Frameworks for Prayer

Tuesday, October 8, 2013

Frameworks for Prayer
Prayer can’t be reduced to a formula. However, frameworks for prayer can be very helpful as guidelines and reminders to pray.
Breath Prayers
Breath prayers are those sayings, verses, or sentence prayers of just a few syllables that have great meaning to us. These are short prayers that we breathe throughout the day to fit whatever circumstance we encounter. One of her favorites is “Into thy hands.” For example, when you are afraid of an upcoming surgery, pray “Into thy hands.”  When you don’t want a  family member to suffer, pray, “Into thy hands.” When faced with an unpleasant co-worker, pray “Show me this person’s heart.”  In doing daily chores, pray “This task is for you, Lord.”

These are not “vain repetitions” that Jesus warned about in Matthew 6:7. Breath prayers are the groanings of the heart. Breath prayers don’t replace our time of prayer and devotion, but they are quick ways to keep connected to our Heavenly Father through the day. Other prayers -
“Turn her/his heart toward you.”
“Turn my heart toward her/him.”
“Bless ___________through me.”
“Here I am, Lord.”
An old southern favorite I’ve prayed for years, “Lord, have mercy,” could work in just about any situation!

Flash Prayers
In his book, Prayer, the Mightiest Power in the World, Frank Lauback, wrote that he had a habit of “shooting” prayers at people as he passed them. He called them “flash prayers” and bombarded passers-by with prayers of love and good will. He proudly swished love and prayers all over the place. These flash prayers send out positive power and good will that passes between humans.
Birthday Prayers
Pray for your children or other family members whenever their birthdays come around the clock. For example, if your son’s birthday is February 6, say a quick prayer for him if you glance up and notice the clock says 2:06.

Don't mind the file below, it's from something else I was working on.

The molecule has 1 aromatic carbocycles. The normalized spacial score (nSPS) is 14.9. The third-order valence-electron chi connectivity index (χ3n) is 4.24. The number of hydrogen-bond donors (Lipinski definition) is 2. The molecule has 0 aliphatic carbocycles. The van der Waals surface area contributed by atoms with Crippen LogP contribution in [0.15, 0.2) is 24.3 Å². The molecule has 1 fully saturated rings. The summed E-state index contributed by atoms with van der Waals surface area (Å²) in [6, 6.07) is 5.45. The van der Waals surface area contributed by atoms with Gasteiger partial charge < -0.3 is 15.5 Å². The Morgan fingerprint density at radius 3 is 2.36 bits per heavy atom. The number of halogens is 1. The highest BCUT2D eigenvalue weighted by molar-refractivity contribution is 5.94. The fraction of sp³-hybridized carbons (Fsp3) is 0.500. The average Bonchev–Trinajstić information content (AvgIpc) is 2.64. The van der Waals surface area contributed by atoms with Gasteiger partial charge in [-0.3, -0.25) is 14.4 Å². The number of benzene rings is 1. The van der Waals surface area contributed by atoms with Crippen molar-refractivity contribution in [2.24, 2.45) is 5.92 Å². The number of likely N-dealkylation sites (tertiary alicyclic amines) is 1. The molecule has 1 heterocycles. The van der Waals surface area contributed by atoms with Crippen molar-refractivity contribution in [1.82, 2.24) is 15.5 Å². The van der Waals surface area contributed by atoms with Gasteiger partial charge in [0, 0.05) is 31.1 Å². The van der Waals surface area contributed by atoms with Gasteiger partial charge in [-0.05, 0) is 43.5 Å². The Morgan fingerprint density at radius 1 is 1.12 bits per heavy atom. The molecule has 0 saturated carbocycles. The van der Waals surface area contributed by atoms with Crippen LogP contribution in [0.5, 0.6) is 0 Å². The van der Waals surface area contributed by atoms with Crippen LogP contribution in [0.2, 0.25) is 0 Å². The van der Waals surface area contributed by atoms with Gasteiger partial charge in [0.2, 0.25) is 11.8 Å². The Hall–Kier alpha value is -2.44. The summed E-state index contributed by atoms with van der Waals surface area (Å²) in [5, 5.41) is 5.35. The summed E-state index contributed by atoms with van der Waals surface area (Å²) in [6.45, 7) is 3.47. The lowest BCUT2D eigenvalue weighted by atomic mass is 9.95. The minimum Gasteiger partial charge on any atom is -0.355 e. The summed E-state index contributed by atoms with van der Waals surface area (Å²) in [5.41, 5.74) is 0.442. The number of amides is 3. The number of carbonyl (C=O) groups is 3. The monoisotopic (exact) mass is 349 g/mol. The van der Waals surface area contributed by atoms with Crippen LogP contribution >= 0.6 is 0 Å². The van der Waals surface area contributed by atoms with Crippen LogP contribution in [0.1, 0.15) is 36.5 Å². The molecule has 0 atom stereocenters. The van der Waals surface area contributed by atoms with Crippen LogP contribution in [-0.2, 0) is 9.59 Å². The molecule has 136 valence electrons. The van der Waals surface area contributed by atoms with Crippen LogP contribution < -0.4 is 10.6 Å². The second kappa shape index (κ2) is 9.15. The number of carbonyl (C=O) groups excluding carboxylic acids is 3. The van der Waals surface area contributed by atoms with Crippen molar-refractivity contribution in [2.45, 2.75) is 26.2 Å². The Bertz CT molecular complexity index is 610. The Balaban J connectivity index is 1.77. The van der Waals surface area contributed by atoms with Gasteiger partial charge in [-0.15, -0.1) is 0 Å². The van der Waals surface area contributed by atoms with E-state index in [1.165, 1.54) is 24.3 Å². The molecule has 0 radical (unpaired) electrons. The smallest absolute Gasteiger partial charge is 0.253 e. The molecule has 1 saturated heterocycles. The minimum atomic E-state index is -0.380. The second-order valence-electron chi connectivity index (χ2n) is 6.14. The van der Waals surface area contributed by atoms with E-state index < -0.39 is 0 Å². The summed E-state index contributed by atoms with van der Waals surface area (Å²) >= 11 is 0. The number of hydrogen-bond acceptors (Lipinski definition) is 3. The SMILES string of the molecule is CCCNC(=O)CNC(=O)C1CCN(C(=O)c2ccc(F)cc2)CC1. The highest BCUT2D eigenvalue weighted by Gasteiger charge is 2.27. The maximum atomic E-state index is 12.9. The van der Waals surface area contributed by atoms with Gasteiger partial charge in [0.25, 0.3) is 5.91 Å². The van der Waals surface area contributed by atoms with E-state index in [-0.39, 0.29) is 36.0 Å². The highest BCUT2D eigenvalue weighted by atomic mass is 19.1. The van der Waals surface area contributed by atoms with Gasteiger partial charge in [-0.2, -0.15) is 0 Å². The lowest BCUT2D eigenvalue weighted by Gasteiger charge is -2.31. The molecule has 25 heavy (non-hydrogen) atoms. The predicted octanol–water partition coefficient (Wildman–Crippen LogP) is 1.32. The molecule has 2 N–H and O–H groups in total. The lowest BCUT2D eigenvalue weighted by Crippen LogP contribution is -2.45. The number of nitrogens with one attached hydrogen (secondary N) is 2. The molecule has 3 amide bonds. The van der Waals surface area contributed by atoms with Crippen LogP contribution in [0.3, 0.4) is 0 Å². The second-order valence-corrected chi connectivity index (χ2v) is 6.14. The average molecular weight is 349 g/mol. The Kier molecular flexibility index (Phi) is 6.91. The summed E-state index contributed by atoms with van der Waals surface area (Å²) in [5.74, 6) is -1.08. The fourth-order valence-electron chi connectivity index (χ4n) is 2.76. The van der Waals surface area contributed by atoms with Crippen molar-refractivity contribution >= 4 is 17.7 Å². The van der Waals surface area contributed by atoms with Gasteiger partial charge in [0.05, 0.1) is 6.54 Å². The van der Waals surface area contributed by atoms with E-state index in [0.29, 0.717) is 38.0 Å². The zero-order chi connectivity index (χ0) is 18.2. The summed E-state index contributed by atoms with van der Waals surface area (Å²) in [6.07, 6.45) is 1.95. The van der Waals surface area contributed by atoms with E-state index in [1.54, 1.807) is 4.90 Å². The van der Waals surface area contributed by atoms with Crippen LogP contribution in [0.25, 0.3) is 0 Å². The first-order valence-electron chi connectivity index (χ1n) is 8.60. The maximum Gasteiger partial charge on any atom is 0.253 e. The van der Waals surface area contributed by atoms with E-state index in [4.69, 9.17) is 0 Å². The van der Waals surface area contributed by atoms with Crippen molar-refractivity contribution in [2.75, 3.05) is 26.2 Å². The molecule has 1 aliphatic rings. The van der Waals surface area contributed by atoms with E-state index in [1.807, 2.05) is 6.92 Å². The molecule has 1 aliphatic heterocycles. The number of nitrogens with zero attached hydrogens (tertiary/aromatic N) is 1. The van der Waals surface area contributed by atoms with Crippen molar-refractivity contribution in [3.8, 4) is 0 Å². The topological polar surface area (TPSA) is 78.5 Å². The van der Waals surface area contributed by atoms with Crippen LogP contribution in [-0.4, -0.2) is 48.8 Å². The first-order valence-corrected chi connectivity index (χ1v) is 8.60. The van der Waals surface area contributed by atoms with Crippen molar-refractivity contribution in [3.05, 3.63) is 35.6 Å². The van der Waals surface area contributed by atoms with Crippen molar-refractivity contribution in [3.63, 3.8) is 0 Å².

Picture Prayers
A simple photograph can be a great reminder to pray for others. When your eyes land on a photo, take a moment to pray.

Stick to It
Place a sticky note on a mirror or any strategic place as a prayer reminder.

Five Finger Prayer
Thumb – Pray for those nearest you such as your spouse, children, siblings, family, friends and co-workers.
Pointing Finger -  Pray for those who instruct, heal and minister such as teachers, health care professionals, pastors and church workers.
Middle/Highest Finger – Pray for leaders - locally, nationally and internationally
Fourth/Weakest Finger – Pray for those sick and in need.
Fifth/Smallest Finger – Pray for your needs.

ACTS Prayer
A – Adoration. We begin a prayer by acknowledging and praising God as the all-knowing, all-powerful God. He is the Good Shepherd, King of Kings, Holy One, Lord of Lords, Creator. On and on we can go. Showing our adoration brings us joy and honors God.
C – Confession. After thinking of God’s greatness, we focus on our own weaknesses and frailties. We confess our sin and ask forgiveness. Yes, we name them and ask him to make us aware of our sins.
T – Thanksgiving. Jesus willingly gave his life as payment for my sin. Now it’s time to thank him for the many blessings of life: family, friends, health, job, salvation, church, etc. A thankful heart transforms us and changes our attitude as we face the challenges of the day.
S – Supplication. After thanking God for all of our blessings, we then turn to praying for the needs of those around us, our world, and the outer world.


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